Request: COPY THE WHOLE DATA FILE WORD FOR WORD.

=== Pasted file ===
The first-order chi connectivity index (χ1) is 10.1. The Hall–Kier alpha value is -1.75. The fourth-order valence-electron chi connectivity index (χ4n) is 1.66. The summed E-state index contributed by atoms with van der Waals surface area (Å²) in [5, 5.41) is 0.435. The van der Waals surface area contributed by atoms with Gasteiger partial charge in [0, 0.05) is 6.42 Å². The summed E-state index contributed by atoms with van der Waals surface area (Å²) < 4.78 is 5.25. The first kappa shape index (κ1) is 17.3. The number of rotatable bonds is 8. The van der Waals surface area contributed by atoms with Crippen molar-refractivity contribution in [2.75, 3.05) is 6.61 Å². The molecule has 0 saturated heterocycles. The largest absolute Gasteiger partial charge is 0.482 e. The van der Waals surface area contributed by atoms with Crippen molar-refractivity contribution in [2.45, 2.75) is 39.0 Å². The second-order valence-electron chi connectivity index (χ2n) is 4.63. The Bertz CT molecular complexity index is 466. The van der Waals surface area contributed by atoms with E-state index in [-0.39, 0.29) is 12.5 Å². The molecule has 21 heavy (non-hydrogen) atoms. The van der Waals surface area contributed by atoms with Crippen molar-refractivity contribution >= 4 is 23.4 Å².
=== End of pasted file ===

The first-order chi connectivity index (χ1) is 10.1. The Hall–Kier alpha value is -1.75. The fourth-order valence-electron chi connectivity index (χ4n) is 1.66. The summed E-state index contributed by atoms with van der Waals surface area (Å²) in [5, 5.41) is 0.435. The van der Waals surface area contributed by atoms with Gasteiger partial charge in [0, 0.05) is 6.42 Å². The summed E-state index contributed by atoms with van der Waals surface area (Å²) < 4.78 is 5.25. The first kappa shape index (κ1) is 17.3. The number of rotatable bonds is 8. The van der Waals surface area contributed by atoms with Crippen molar-refractivity contribution in [2.75, 3.05) is 6.61 Å². The molecule has 0 saturated heterocycles. The largest absolute Gasteiger partial charge is 0.482 e. The van der Waals surface area contributed by atoms with Crippen molar-refractivity contribution in [2.45, 2.75) is 39.0 Å². The second-order valence-electron chi connectivity index (χ2n) is 4.63. The Bertz CT molecular complexity index is 466. The van der Waals surface area contributed by atoms with E-state index in [-0.39, 0.29) is 12.5 Å². The molecule has 21 heavy (non-hydrogen) atoms. The van der Waals surface area contributed by atoms with Crippen molar-refractivity contribution >= 4 is 23.4 Å².